3 reasons Robinhood's addition of Shiba Inu doesn't matter

Shiba Inu coin soars after being one of four new cryptocurrencies available to trade on Robinhood. Don't get your hopes up for an encore performance.

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This article was originally published on Fool.com. All figures quoted in US dollars unless otherwise stated.

Crypto fans were loading up on Shiba Inu (CRYPTO: SHIB) after Robinhood Markets (NASDAQ: HOOD) announced trading availability on Monday morning. The token initially soared as much as 30% on the news, and 12 hours later Shiba Inu was still trading a healthy 17% above where it was when the news broke.

It's obviously not bad news for Shuba Inu to find its way onto a new exchange. It also helps that Robinhood only had seven digital currencies available before adding four new denominations, including Shiba Inu, on Tuesday.

I'm still not convinced that the initial rally will stick. Let's go over some of the reasons availability on Robinhood isn't a game-changer for Shiba Inu fans.

1. Robinhood isn't as relevant as you might think

There's no denying that Robinhood Markets shook up the brokerage industry a couple of years ago. Would most of the leading platforms be offering commission-free trading otherwise? The problem now is that the platform has lost its grip on its young trading base.

Robinhood lost traction as 2021 played out. There's no shortage of metrics that prove it.

  • The number of monthly transacting users slipped from 21.3 million in the second quarter to 18.9 million in the third quarter, and then 17.3 million in the fourth quarter.
  • Average revenue per user has fallen in three consecutive quarters. Robinhood has gone from generating $137 per user during the first quarter to $64 in the fourth quarter.
  • Assets under custody were lower by the end of the year than where they were at the midpoint of 2021.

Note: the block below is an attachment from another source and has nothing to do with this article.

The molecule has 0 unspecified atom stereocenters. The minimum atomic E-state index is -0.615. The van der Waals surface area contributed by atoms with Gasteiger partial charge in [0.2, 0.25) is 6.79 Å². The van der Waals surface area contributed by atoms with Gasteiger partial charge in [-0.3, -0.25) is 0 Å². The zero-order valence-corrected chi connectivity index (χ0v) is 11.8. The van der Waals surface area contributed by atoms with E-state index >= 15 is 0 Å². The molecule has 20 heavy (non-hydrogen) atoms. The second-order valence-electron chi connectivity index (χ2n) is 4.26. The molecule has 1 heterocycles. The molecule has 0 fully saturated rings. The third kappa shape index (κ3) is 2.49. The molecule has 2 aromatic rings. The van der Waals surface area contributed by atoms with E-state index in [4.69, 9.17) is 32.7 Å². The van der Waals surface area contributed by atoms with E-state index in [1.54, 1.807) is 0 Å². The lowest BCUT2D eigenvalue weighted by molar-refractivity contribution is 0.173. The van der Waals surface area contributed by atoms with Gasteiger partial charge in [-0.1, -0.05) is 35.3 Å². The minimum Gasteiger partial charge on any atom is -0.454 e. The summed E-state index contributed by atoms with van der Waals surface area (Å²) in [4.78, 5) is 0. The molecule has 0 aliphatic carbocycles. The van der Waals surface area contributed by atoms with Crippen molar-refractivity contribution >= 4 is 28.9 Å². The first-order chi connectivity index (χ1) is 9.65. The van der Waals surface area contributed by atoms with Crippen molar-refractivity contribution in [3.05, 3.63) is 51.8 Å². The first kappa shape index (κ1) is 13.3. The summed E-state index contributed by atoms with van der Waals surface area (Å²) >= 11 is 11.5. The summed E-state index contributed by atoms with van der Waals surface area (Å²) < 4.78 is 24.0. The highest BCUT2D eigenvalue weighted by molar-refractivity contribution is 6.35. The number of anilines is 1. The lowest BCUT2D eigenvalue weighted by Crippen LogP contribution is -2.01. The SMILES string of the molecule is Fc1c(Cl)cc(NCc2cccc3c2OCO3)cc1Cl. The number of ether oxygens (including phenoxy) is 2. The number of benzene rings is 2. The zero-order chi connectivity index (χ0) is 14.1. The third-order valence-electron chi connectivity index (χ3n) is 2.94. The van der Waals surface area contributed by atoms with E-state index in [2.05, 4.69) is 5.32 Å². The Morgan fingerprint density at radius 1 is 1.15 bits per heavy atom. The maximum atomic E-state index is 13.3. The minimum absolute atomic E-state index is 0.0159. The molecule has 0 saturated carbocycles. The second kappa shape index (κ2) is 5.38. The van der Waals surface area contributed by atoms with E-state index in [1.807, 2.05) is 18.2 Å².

The pressure points are everywhere. Fewer people are trading, and people are trading less. That's a bad look for a trading platform, and we haven't even gotten to the most problematic metric.

Robinhood isn't just about crypto. It's also a hotbed for options and stock trading. Stock and options trading has held fairly steady through the final three quarters of 2021, but the same can't be said for crypto. Robinhood reported transactions-based crypto revenue of $233 million in the second quarter, followed by $51 million in the third and $48 million in the fourth quarter. Put another way, Crypto transactions revenue went from 52% of Robinhood's business in the second quarter to just 18% by the end of the year.

2. Every spike is different

If being added to Robinhood's select number of crypto choices is so praiseworthy, shouldn't all of the digital currencies added to Robinhood experience the same pop? In the same 12 hours of Shiba Inu's 17% ascent, two of the three other cryptocurrencies rose less than 4%. One has a higher market cap than Shiba Inu, and the other one is lower.

Is there any reason for Shiba Inu to be the one to surge higher? Is it just because Shiba Inu's a meme coin? There is a bullish case to be made for Shiba Inu; I'm just pointing out that Tuesday's pop is more based on hype than on the sustainable merits accorded to a crypto that's been added to Robinhood. You might also want to check in on the uninspiring returns from some of the seven cryptocurrencies that have been trading on the platform for longer.

3. It's too late for Robinhood to be taken seriously in crypto

Robinhood is trying to make up for the lost time it squandered. It's finally rolling out a crypto wallet to make its digital currencies easier to move away from the platform, but as we've seen in recent quarters, crypto traders have already cleared out.

Investors are smart enough to see through the "free" crypto trading that Robinhood offers, and the folks sticking around the once trailblazing platform tend to be small players these days. Having Shiba Inu coin now available is not detrimental to the crypto, but it's also not going to matter beyond Tuesday's initial buzz.

This article was originally published on Fool.com. All figures quoted in US dollars unless otherwise stated.

Rick Munarriz has no position in any of the stocks mentioned. The Motley Fool Australia's parent company Motley Fool Holdings Inc. has no position in any of the stocks mentioned. The Motley Fool Australia has no position in any of the stocks mentioned. The Motley Fool has a disclosure policy. This article contains general investment advice only (under AFSL 400691). Authorised by Bruce Jackson.

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